Summary: Divorce is a near universal experience as pervasive as it has become. Some of you are still dealing with the pains of divorce. For some, it may be hard to sit here without tears running down your face. Others of you are struggling in your marriage and sec
Christian and Divorce
How many of you have been touched by divorce, either yourself or through a family member or friend? Raise your hands. Divorce is a near universal experience as pervasive as it has become. Some of you are still dealing with the pains of divorce. For some, it may be hard to sit here without tears running down your face. Others of you are struggling in your marriage and secretly, you have thought about divorce and whether it would be easier if you took that step. Divorce places us on both ends of the spectrum. On the one hand, we need to hear about God’s grace and to receive his healing touch in our lives. On the other, we need to hear a word of encouragement and a challenge to hang in there, to keep working, and not give up. That tension will be present throughout this morning.
We know that society’s stance has changed over the last century regarding divorce, making that which was taboo now acceptable and that which is extremely difficult much easier to accomplish. But what does the Bible say about divorce? This morning we’re going to do a survey of several Biblical passages. Deuteronomy 4:1-4 is the most extensive passage in all five of the books of Moses. These are the books of the law and they tell us of the rules God set up for His people. Listen to what this passage says and does not say. “If a man marries a woman who becomes displeasing to him because he finds something indecent about her, and he writes her a certificate of divorce, gives it to her and sends her from his house, and if after she leaves his house she becomes the wife of another man, and her second husband dislikes her and writes her a certificate of divorce, gives it to her and sends her from his house, or if he dies, then her first husband, who divorced her, is not allowed to marry her again after she has been defiled.” That is the sum total of the ethical teaching of divorce in the Law of Moses. It doesn’t say anything about the morality of divorce. It doesn’t say divorce is bad and that no one can have one. Two things we learn from this: first, 3500 years ago in the time of Moses, divorce was commonplace and God set certain parameters about how to go about that process. Second, a man could divorce his wife if he found anything objectionable about her. That’s a frightening thought because I don’t know a man who doesn’t find something objectionable in his wife. And I don’t know a wife who doesn’t find something objectionable in her husband. That’s a pretty free and open divorce policy.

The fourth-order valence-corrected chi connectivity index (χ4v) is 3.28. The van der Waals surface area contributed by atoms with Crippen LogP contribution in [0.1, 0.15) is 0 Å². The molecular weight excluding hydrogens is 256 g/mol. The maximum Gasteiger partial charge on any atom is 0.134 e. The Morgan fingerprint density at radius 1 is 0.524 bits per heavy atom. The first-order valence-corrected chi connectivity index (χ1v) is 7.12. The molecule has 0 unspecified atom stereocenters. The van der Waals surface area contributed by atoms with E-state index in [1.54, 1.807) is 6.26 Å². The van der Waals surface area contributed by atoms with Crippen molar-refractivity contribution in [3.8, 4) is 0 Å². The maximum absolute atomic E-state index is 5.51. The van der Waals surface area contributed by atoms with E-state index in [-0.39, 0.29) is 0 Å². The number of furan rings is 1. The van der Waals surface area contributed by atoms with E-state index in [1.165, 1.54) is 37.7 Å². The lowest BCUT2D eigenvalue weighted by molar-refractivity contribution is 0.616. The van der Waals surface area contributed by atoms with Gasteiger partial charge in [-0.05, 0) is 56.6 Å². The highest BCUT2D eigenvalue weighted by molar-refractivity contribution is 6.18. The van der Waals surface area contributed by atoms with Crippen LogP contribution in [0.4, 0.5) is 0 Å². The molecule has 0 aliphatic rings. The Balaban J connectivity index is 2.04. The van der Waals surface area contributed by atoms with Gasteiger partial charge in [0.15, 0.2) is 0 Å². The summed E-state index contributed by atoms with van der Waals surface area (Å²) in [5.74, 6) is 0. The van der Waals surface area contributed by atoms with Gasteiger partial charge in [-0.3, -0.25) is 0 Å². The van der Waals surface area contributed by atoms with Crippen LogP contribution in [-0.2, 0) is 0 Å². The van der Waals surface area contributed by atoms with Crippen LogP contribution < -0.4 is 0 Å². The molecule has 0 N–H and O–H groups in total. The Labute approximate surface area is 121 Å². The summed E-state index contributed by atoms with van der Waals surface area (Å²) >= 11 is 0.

Now we find a corrective to that in Malachi 2:13-16. This passage was written almost one 1000 years after Moses. It addressed divorce in a culture where men were divorcing the wives of their youth and marrying foreign women. And so Malachi speaks these words: “You ask, "Why?" It is because the Lord is acting as the witness between you and the wife of your youth, because you have broken faith with her, though she is your partner, the wife of your marriage covenant. Has not the Lord made them one? In flesh and spirit they are his. And why one? Because he was seeking godly offspring. So guard yourself in your spirit, and do not break faith with the wife of your youth. "I hate divorce," says the LORD God of Israel.” Here we find a very different perspective on divorce from the Law of Moses. God says that divorce is not just a bad idea but that He hates it.